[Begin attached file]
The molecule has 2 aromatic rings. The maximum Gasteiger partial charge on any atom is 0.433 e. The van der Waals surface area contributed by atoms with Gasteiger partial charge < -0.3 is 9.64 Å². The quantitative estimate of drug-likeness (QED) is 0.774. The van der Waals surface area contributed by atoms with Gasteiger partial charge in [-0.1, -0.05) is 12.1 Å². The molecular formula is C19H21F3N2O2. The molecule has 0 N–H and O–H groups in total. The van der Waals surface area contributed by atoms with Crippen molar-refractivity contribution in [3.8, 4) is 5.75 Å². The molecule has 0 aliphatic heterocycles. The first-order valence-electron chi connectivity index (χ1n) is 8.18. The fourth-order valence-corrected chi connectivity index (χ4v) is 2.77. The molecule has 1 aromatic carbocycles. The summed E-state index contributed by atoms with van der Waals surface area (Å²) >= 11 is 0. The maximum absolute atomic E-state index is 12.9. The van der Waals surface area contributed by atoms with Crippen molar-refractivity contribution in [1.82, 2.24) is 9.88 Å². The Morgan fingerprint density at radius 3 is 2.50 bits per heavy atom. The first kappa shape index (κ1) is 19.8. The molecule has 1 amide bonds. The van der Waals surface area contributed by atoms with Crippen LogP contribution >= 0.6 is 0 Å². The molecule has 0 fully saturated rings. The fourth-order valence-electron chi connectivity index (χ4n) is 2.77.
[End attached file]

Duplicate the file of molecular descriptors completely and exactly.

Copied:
The molecule has 2 aromatic rings. The maximum Gasteiger partial charge on any atom is 0.433 e. The van der Waals surface area contributed by atoms with Gasteiger partial charge < -0.3 is 9.64 Å². The quantitative estimate of drug-likeness (QED) is 0.774. The van der Waals surface area contributed by atoms with Gasteiger partial charge in [-0.1, -0.05) is 12.1 Å². The molecular formula is C19H21F3N2O2. The molecule has 0 N–H and O–H groups in total. The van der Waals surface area contributed by atoms with Crippen molar-refractivity contribution in [3.8, 4) is 5.75 Å². The molecule has 0 aliphatic heterocycles. The first-order valence-electron chi connectivity index (χ1n) is 8.18. The fourth-order valence-corrected chi connectivity index (χ4v) is 2.77. The molecule has 1 aromatic carbocycles. The summed E-state index contributed by atoms with van der Waals surface area (Å²) >= 11 is 0. The maximum absolute atomic E-state index is 12.9. The van der Waals surface area contributed by atoms with Crippen molar-refractivity contribution in [1.82, 2.24) is 9.88 Å². The Morgan fingerprint density at radius 3 is 2.50 bits per heavy atom. The first kappa shape index (κ1) is 19.8. The molecule has 1 amide bonds. The van der Waals surface area contributed by atoms with Crippen LogP contribution >= 0.6 is 0 Å². The molecule has 0 fully saturated rings. The fourth-order valence-electron chi connectivity index (χ4n) is 2.77.